The CTDAC trigger output signal can be routed to a DMA block using the TrigMux (Trigger Multiplexer) to trigger an update to the CTDAC_VAL_NXT register. When making the required Cy_TrigMux_Connect calls, use the pre-defined enums, TRIG14_IN_PASS_TR_CTDAC_EMPTY and TRIGGER_TYPE_PASS_TR_CTDAC_EMPTY.

Handling Interrupts

The following code snippet demonstrates how to implement a routine to handle the interrupt. The routine gets called when any CTDAC on the device generates an interrupt.

/* Scenario: An interrupt occurs when data is transferred from the CTDAC_VAL_NXT
* register to the CTDAC_VAL register signaling that the CTDAC can accept a new value.
* The ISR function should be used to update the CTDAC value. */
/* ISR function to handle the global CTDAC interrupt. */
void CTDAC_Interrupt(void)
/* Clear the interrupt so that subsequent interrupts can be handled. */
uint8_t intrStatus;
/* Get the interrupt status for a specific CTDAC instance on the device. */
intrStatus = Cy_CTDAC_GetInterruptStatus(CTDAC0);
/* If the interrupt status is 1, the CTDAC is ready to accept a new value. */
if (1UL == intrStatus)
/* Set the next value to output. */
Cy_CTDAC_SetValueBuffered(CTDAC0, nextValue);

The following code snippet demonstrates how to configure and enable the interrupt.

/* Scenario: Configure and enable the global CTDAC interrupt. */
const cy_stc_sysint_t DAC_IRQ_cfg = {
/* .intrSrc = */ NvicMux8_IRQn, /* CM0+ interrupt is NVIC #8 */
/* .cm0pSrc = */ pass_interrupt_dacs_IRQn, /* Source of NVIC #8 is the global CTDAC interrupt */
/* .intrPriority = */ 7UL /* Interrupt priority is 7 */
/* .intrSrc = */ pass_interrupt_dacs_IRQn, /* Interrupt source is the global CTDAC interrupt */
/* .intrPriority = */ 7UL /* Interrupt priority is 7 */
/* Configure the interrupt with vector at CTDAC_Interrupt() */
(void)Cy_SysInt_Init(&DAC_IRQ_cfg, CTDAC_Interrupt);
/* Enable the interrupt */
/* Scenario: The DMA0 block is used to transfer data from a lookup table
* to the DAC value register. This allows for high-speed data transfers without any CPU intervention.
* For this to work, the CTDAC trigger output must be routed to the DMA0 trigger input using trigger muxes. */
/* Route the CTDAC trigger output to the trigger input of DMA0. */


The hardware has the ability to deglitch the output value every time it is updated. This prevents small glitches in the DAC output during an update to propagate to the pin or opamp input. When deglitch is enabled, a switch on the output path is forced open for a configurable number of PeriClk cycles. This deglitch time is calculated as:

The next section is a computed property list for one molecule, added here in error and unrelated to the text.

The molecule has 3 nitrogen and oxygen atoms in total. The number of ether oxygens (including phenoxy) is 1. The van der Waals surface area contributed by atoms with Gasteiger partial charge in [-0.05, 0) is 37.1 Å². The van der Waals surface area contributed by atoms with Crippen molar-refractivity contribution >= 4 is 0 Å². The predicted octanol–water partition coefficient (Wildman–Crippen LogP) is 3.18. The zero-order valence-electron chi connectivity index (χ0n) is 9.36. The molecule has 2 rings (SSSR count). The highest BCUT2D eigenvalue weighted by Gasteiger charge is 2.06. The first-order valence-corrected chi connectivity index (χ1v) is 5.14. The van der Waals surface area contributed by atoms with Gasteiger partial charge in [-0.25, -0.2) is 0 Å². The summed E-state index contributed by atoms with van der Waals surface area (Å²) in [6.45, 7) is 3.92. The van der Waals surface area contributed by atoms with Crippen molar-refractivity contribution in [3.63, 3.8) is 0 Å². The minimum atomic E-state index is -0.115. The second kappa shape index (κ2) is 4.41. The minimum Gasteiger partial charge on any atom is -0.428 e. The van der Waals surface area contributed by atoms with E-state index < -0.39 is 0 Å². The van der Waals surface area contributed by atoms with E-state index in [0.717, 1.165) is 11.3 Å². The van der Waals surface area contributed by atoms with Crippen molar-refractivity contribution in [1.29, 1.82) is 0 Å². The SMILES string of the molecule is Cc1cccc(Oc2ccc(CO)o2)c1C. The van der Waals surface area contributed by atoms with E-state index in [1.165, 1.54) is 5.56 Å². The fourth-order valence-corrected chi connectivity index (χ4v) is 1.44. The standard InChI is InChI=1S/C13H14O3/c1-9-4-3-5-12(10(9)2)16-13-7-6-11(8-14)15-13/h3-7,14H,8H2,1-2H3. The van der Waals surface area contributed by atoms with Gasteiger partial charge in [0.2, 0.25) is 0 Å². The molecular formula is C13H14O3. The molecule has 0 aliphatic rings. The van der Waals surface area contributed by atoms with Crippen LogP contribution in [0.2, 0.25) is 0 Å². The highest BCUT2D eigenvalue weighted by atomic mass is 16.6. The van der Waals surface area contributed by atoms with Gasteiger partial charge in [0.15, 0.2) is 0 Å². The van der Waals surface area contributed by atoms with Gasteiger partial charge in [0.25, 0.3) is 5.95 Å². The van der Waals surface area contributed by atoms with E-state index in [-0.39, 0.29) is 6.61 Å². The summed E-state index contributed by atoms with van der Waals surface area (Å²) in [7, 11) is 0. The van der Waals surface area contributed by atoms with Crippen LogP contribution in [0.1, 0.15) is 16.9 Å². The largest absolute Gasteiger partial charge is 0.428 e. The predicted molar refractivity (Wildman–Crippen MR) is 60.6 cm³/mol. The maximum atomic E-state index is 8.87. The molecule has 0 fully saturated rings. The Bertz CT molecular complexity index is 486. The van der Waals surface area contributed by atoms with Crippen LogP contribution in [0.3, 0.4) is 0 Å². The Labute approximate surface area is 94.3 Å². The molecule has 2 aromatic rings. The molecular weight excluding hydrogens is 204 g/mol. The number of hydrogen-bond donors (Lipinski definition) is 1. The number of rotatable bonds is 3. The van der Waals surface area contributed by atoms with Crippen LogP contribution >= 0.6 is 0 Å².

The optimal and recommended deglitch time is 700 ns. Call Cy_CTDAC_SetDeglitchCycles to set DEGLITCH_CNT.

There are two switches used for deglitching.

Call Cy_CTDAC_SetDeglitchMode to set the deglitch path. Match this with the output buffer selection. If the output is buffered through the CTB, select CY_CTDAC_DEGLITCHMODE_BUFFERED. If the output is unbuffered to a direct pin, select CY_CTDAC_DEGLITCHMODE_UNBUFFERED.

If deglitching is enabled, the hardware does not force the deglitch switches into a closed state during Deep Sleep mode. Therefore, there is a chance that the device enters Deep Sleep mode while the hardware is deglitching and the switches on the output path remain open. To ensure the DAC will operate properly in Deep Sleep when enabled, make sure to register the Cy_CTDAC_DeepSleepCallback before entering Deep Sleep mode.

Sample and Hold

When buffering the DAC output, the CTB has a Sample and Hold (SH) feature that can be used for saving power. The DAC output voltage is retained on an internal capacitor for a duration of time while the DAC output can be turned off. The DAC hardware needs to be turned on in a periodic fashion to recharge the hold capacitor. This feature is firmware controlled using a sequence of function calls. See Cy_CTB_DACSampleAndHold in the CTB driver.

The hold time depends on the supply and reference voltages. The following hold times are based on the time it takes for the buffered output to change by 1 LSB.

Low Power Support

The CTDAC driver provides a callback function to handle power mode transitions. If the CTDAC is configured for Deep Sleep operation and deglitching is enabled, the callback Cy_CTDAC_DeepSleepCallback must be registered before calling Cy_SysPm_CpuEnterDeepSleep. Refer to SysPm (System Power Management) driver for more information about power mode transitions and callback registration.

More Information

Refer to the technical reference manual (TRM) and the device datasheet.

MISRA-C Compliance]

This driver has the following specific deviations:

MISRA Rule Rule Class (Required/Advisory) Rule Description Description of Deviation(s)
11.4 Advisory A cast should not be performed between a pointer to object type and a different pointer to object type. The cy_syspm driver defines the pointer to void in the cy_stc_syspm_callback_params_t::base field. This CTDAC driver implements a Deep Sleep callback conforming to the cy_syspm driver requirements. When the callback is called, the base is cast to a pointer to CTDAC_Type.


VersionChangesReason for Change
2.0.1 Minor documentation updates. Documentation enhancement.
2.0 Flattened the organization of the driver source code into the single source directory and the single include directory. Driver library directory-structure simplification.
Added register access layer. Use register access macros instead of direct register access using dereferenced pointers. Makes register access device-independent, so that the PDL does not need to be recompiled for each supported part number.
1.0.1 Added low power support section. Minor documentation edits. Documentation update and clarification
1.0 Initial version

API Reference

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 Data Structures
 Enumerated Types